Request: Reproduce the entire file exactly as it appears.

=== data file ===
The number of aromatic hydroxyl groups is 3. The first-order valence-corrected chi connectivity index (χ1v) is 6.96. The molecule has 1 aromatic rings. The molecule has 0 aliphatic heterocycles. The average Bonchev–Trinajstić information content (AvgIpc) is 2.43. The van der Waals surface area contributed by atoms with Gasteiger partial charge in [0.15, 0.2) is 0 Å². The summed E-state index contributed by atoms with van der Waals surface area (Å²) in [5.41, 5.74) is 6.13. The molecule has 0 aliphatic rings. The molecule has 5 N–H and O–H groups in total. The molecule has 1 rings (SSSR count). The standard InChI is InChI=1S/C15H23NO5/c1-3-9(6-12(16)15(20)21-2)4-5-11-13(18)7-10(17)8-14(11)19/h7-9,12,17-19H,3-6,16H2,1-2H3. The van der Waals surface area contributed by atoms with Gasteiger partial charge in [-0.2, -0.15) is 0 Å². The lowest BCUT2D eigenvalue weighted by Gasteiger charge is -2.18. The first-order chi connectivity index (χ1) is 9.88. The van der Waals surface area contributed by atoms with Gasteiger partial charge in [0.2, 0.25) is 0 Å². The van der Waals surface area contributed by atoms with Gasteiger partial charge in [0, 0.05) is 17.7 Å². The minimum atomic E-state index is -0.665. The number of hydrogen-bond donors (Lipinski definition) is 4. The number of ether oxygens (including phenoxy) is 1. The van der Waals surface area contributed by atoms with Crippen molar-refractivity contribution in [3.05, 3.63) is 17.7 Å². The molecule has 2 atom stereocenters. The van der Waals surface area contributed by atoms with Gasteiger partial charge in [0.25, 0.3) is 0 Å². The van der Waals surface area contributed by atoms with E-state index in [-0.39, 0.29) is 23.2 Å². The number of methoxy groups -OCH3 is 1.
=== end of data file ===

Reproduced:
The number of aromatic hydroxyl groups is 3. The first-order valence-corrected chi connectivity index (χ1v) is 6.96. The molecule has 1 aromatic rings. The molecule has 0 aliphatic heterocycles. The average Bonchev–Trinajstić information content (AvgIpc) is 2.43. The van der Waals surface area contributed by atoms with Gasteiger partial charge in [0.15, 0.2) is 0 Å². The summed E-state index contributed by atoms with van der Waals surface area (Å²) in [5.41, 5.74) is 6.13. The molecule has 0 aliphatic rings. The molecule has 5 N–H and O–H groups in total. The molecule has 1 rings (SSSR count). The standard InChI is InChI=1S/C15H23NO5/c1-3-9(6-12(16)15(20)21-2)4-5-11-13(18)7-10(17)8-14(11)19/h7-9,12,17-19H,3-6,16H2,1-2H3. The van der Waals surface area contributed by atoms with Gasteiger partial charge in [-0.2, -0.15) is 0 Å². The lowest BCUT2D eigenvalue weighted by Gasteiger charge is -2.18. The first-order chi connectivity index (χ1) is 9.88. The van der Waals surface area contributed by atoms with Gasteiger partial charge in [0.2, 0.25) is 0 Å². The van der Waals surface area contributed by atoms with Gasteiger partial charge in [0, 0.05) is 17.7 Å². The minimum atomic E-state index is -0.665. The number of hydrogen-bond donors (Lipinski definition) is 4. The number of ether oxygens (including phenoxy) is 1. The van der Waals surface area contributed by atoms with Crippen molar-refractivity contribution in [3.05, 3.63) is 17.7 Å². The molecule has 2 atom stereocenters. The van der Waals surface area contributed by atoms with Gasteiger partial charge in [0.25, 0.3) is 0 Å². The van der Waals surface area contributed by atoms with E-state index in [-0.39, 0.29) is 23.2 Å². The number of methoxy groups -OCH3 is 1.